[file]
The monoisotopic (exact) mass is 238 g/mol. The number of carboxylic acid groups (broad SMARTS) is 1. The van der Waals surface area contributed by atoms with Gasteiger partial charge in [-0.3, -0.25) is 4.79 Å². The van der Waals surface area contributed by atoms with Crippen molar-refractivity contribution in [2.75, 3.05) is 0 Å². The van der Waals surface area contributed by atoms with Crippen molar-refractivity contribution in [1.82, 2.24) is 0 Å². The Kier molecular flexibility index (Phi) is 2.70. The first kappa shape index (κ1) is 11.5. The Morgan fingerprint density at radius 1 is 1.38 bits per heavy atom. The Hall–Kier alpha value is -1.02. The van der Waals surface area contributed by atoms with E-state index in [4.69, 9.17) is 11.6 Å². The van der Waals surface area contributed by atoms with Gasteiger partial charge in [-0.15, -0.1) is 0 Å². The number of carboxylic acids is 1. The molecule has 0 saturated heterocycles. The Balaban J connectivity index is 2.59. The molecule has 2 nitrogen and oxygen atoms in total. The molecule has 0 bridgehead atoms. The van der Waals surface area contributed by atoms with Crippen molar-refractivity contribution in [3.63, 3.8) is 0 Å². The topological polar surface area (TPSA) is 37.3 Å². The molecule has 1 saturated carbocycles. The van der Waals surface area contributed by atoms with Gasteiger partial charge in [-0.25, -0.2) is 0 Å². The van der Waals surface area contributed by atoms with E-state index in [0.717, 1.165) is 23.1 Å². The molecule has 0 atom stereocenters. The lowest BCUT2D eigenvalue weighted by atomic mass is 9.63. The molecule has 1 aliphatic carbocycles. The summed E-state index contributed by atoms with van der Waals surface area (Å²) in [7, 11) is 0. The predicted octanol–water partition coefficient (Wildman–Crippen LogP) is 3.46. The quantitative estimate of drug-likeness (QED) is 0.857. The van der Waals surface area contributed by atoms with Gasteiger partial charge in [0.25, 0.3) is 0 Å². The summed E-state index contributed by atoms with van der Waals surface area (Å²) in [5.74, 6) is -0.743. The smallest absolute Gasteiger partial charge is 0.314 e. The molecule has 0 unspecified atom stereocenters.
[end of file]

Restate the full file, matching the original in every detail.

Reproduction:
The monoisotopic (exact) mass is 238 g/mol. The number of carboxylic acid groups (broad SMARTS) is 1. The van der Waals surface area contributed by atoms with Gasteiger partial charge in [-0.3, -0.25) is 4.79 Å². The van der Waals surface area contributed by atoms with Crippen molar-refractivity contribution in [2.75, 3.05) is 0 Å². The van der Waals surface area contributed by atoms with Crippen molar-refractivity contribution in [1.82, 2.24) is 0 Å². The Kier molecular flexibility index (Phi) is 2.70. The first kappa shape index (κ1) is 11.5. The Morgan fingerprint density at radius 1 is 1.38 bits per heavy atom. The Hall–Kier alpha value is -1.02. The van der Waals surface area contributed by atoms with E-state index in [4.69, 9.17) is 11.6 Å². The van der Waals surface area contributed by atoms with Gasteiger partial charge in [-0.15, -0.1) is 0 Å². The number of carboxylic acids is 1. The molecule has 0 saturated heterocycles. The Balaban J connectivity index is 2.59. The molecule has 2 nitrogen and oxygen atoms in total. The molecule has 0 bridgehead atoms. The van der Waals surface area contributed by atoms with Crippen molar-refractivity contribution in [3.63, 3.8) is 0 Å². The topological polar surface area (TPSA) is 37.3 Å². The molecule has 1 saturated carbocycles. The van der Waals surface area contributed by atoms with Gasteiger partial charge in [-0.25, -0.2) is 0 Å². The van der Waals surface area contributed by atoms with E-state index in [0.717, 1.165) is 23.1 Å². The molecule has 0 atom stereocenters. The lowest BCUT2D eigenvalue weighted by atomic mass is 9.63. The molecule has 1 aliphatic carbocycles. The summed E-state index contributed by atoms with van der Waals surface area (Å²) in [7, 11) is 0. The predicted octanol–water partition coefficient (Wildman–Crippen LogP) is 3.46. The quantitative estimate of drug-likeness (QED) is 0.857. The van der Waals surface area contributed by atoms with Gasteiger partial charge in [0.25, 0.3) is 0 Å². The summed E-state index contributed by atoms with van der Waals surface area (Å²) in [5.74, 6) is -0.743. The smallest absolute Gasteiger partial charge is 0.314 e. The molecule has 0 unspecified atom stereocenters.